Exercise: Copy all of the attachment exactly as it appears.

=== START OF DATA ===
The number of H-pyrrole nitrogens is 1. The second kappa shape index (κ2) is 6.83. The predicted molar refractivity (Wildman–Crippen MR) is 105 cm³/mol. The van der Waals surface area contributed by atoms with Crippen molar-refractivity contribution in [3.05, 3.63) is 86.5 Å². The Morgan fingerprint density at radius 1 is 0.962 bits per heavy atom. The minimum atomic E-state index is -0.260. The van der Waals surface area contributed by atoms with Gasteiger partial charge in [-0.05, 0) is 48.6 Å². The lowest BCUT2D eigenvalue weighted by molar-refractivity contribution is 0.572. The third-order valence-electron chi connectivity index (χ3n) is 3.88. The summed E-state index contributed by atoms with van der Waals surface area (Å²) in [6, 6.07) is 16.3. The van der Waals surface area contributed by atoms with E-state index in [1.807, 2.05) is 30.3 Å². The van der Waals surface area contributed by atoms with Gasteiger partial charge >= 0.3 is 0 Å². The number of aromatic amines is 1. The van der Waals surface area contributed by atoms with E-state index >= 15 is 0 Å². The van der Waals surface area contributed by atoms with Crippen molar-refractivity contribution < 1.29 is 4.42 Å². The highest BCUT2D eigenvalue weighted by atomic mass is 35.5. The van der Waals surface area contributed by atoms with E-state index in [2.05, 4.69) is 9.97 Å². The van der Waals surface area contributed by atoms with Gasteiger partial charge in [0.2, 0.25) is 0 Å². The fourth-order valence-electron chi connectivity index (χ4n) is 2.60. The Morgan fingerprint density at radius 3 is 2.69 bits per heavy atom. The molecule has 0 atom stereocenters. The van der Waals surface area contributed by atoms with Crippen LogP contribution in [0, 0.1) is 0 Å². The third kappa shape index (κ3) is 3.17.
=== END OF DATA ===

The number of H-pyrrole nitrogens is 1. The second kappa shape index (κ2) is 6.83. The predicted molar refractivity (Wildman–Crippen MR) is 105 cm³/mol. The van der Waals surface area contributed by atoms with Crippen molar-refractivity contribution in [3.05, 3.63) is 86.5 Å². The Morgan fingerprint density at radius 1 is 0.962 bits per heavy atom. The minimum atomic E-state index is -0.260. The van der Waals surface area contributed by atoms with Gasteiger partial charge in [-0.05, 0) is 48.6 Å². The lowest BCUT2D eigenvalue weighted by molar-refractivity contribution is 0.572. The third-order valence-electron chi connectivity index (χ3n) is 3.88. The summed E-state index contributed by atoms with van der Waals surface area (Å²) in [6, 6.07) is 16.3. The van der Waals surface area contributed by atoms with E-state index in [1.807, 2.05) is 30.3 Å². The van der Waals surface area contributed by atoms with Gasteiger partial charge >= 0.3 is 0 Å². The number of aromatic amines is 1. The van der Waals surface area contributed by atoms with E-state index >= 15 is 0 Å². The van der Waals surface area contributed by atoms with Crippen molar-refractivity contribution < 1.29 is 4.42 Å². The highest BCUT2D eigenvalue weighted by atomic mass is 35.5. The van der Waals surface area contributed by atoms with E-state index in [2.05, 4.69) is 9.97 Å². The van der Waals surface area contributed by atoms with Gasteiger partial charge in [0.2, 0.25) is 0 Å². The fourth-order valence-electron chi connectivity index (χ4n) is 2.60. The Morgan fingerprint density at radius 3 is 2.69 bits per heavy atom. The molecule has 0 atom stereocenters. The van der Waals surface area contributed by atoms with Crippen LogP contribution in [0, 0.1) is 0 Å². The third kappa shape index (κ3) is 3.17.